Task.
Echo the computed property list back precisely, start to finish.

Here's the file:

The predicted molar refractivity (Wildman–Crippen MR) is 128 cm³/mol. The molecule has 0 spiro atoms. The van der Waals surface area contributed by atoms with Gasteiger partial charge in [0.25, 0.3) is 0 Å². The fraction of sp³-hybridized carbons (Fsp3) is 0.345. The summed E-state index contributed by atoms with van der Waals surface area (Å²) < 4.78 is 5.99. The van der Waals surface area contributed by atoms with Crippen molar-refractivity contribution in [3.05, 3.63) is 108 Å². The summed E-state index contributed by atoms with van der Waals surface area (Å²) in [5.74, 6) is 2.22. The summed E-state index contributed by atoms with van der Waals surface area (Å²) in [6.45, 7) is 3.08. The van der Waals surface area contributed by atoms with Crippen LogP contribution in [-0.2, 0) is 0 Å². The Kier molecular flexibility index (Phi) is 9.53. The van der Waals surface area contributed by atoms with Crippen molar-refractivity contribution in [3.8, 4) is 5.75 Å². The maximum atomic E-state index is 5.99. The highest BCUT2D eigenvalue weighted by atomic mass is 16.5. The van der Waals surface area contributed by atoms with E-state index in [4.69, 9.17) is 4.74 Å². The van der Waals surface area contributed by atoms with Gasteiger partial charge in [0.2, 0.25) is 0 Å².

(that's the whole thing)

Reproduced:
The predicted molar refractivity (Wildman–Crippen MR) is 128 cm³/mol. The molecule has 0 spiro atoms. The van der Waals surface area contributed by atoms with Gasteiger partial charge in [0.25, 0.3) is 0 Å². The fraction of sp³-hybridized carbons (Fsp3) is 0.345. The summed E-state index contributed by atoms with van der Waals surface area (Å²) < 4.78 is 5.99. The van der Waals surface area contributed by atoms with Crippen molar-refractivity contribution in [3.05, 3.63) is 108 Å². The summed E-state index contributed by atoms with van der Waals surface area (Å²) in [5.74, 6) is 2.22. The summed E-state index contributed by atoms with van der Waals surface area (Å²) in [6.45, 7) is 3.08. The van der Waals surface area contributed by atoms with Crippen LogP contribution in [-0.2, 0) is 0 Å². The Kier molecular flexibility index (Phi) is 9.53. The van der Waals surface area contributed by atoms with Crippen molar-refractivity contribution in [3.8, 4) is 5.75 Å². The maximum atomic E-state index is 5.99. The highest BCUT2D eigenvalue weighted by atomic mass is 16.5. The van der Waals surface area contributed by atoms with E-state index in [4.69, 9.17) is 4.74 Å². The van der Waals surface area contributed by atoms with Gasteiger partial charge in [0.2, 0.25) is 0 Å².